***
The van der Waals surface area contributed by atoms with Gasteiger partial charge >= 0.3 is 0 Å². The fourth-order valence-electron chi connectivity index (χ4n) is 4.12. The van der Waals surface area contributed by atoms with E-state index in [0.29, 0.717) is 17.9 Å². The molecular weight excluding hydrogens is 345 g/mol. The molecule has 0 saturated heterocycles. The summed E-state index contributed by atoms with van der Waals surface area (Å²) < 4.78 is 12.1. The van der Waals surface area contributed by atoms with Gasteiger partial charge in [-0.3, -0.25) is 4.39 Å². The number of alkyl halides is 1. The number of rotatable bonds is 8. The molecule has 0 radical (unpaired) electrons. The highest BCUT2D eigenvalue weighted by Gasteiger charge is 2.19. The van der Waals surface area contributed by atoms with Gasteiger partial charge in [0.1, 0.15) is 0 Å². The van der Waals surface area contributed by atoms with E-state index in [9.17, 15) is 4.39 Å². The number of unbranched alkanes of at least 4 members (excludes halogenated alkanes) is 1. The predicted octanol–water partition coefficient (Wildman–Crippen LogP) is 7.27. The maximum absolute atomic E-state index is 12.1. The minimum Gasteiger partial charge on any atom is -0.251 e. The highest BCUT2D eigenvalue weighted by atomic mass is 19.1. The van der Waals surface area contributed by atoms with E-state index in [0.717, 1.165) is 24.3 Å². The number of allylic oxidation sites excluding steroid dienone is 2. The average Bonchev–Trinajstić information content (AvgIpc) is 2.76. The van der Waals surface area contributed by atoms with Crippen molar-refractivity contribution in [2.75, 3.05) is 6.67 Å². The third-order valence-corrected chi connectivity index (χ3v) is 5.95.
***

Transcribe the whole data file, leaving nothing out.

The van der Waals surface area contributed by atoms with Gasteiger partial charge >= 0.3 is 0 Å². The fourth-order valence-electron chi connectivity index (χ4n) is 4.12. The van der Waals surface area contributed by atoms with E-state index in [0.29, 0.717) is 17.9 Å². The molecular weight excluding hydrogens is 345 g/mol. The molecule has 0 saturated heterocycles. The summed E-state index contributed by atoms with van der Waals surface area (Å²) < 4.78 is 12.1. The van der Waals surface area contributed by atoms with Gasteiger partial charge in [-0.3, -0.25) is 4.39 Å². The number of alkyl halides is 1. The number of rotatable bonds is 8. The molecule has 0 radical (unpaired) electrons. The highest BCUT2D eigenvalue weighted by Gasteiger charge is 2.19. The van der Waals surface area contributed by atoms with Gasteiger partial charge in [0.1, 0.15) is 0 Å². The van der Waals surface area contributed by atoms with E-state index in [9.17, 15) is 4.39 Å². The number of unbranched alkanes of at least 4 members (excludes halogenated alkanes) is 1. The predicted octanol–water partition coefficient (Wildman–Crippen LogP) is 7.27. The maximum absolute atomic E-state index is 12.1. The minimum Gasteiger partial charge on any atom is -0.251 e. The highest BCUT2D eigenvalue weighted by atomic mass is 19.1. The van der Waals surface area contributed by atoms with E-state index in [0.717, 1.165) is 24.3 Å². The number of allylic oxidation sites excluding steroid dienone is 2. The average Bonchev–Trinajstić information content (AvgIpc) is 2.76. The van der Waals surface area contributed by atoms with Crippen molar-refractivity contribution in [2.75, 3.05) is 6.67 Å². The third-order valence-corrected chi connectivity index (χ3v) is 5.95.